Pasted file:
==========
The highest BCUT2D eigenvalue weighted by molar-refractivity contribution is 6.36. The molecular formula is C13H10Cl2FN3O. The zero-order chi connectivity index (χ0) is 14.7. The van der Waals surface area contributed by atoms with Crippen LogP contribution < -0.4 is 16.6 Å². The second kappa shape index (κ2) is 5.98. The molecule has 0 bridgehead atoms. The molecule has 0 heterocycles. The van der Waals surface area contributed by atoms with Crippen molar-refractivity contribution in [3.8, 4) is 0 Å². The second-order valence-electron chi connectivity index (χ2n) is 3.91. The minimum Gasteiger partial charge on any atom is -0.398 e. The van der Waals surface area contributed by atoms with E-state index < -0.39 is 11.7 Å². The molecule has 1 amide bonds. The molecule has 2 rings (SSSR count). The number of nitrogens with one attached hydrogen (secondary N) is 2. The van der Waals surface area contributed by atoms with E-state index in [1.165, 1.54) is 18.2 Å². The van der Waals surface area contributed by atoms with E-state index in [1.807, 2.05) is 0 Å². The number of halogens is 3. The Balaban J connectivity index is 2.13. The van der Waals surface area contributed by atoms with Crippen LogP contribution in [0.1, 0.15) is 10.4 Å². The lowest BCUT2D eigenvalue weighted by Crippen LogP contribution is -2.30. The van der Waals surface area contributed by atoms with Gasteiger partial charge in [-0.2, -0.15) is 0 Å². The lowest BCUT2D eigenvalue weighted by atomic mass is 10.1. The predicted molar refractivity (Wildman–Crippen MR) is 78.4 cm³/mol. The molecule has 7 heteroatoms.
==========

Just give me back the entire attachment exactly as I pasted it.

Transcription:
The highest BCUT2D eigenvalue weighted by molar-refractivity contribution is 6.36. The molecular formula is C13H10Cl2FN3O. The zero-order chi connectivity index (χ0) is 14.7. The van der Waals surface area contributed by atoms with Crippen LogP contribution < -0.4 is 16.6 Å². The second kappa shape index (κ2) is 5.98. The molecule has 0 bridgehead atoms. The molecule has 0 heterocycles. The van der Waals surface area contributed by atoms with Crippen molar-refractivity contribution in [3.8, 4) is 0 Å². The second-order valence-electron chi connectivity index (χ2n) is 3.91. The minimum Gasteiger partial charge on any atom is -0.398 e. The van der Waals surface area contributed by atoms with E-state index < -0.39 is 11.7 Å². The molecule has 1 amide bonds. The molecule has 2 rings (SSSR count). The number of nitrogens with one attached hydrogen (secondary N) is 2. The van der Waals surface area contributed by atoms with E-state index in [1.165, 1.54) is 18.2 Å². The van der Waals surface area contributed by atoms with E-state index in [1.807, 2.05) is 0 Å². The number of halogens is 3. The Balaban J connectivity index is 2.13. The van der Waals surface area contributed by atoms with Crippen LogP contribution in [0.1, 0.15) is 10.4 Å². The lowest BCUT2D eigenvalue weighted by Crippen LogP contribution is -2.30. The van der Waals surface area contributed by atoms with Gasteiger partial charge in [-0.2, -0.15) is 0 Å². The lowest BCUT2D eigenvalue weighted by atomic mass is 10.1. The predicted molar refractivity (Wildman–Crippen MR) is 78.4 cm³/mol. The molecule has 7 heteroatoms.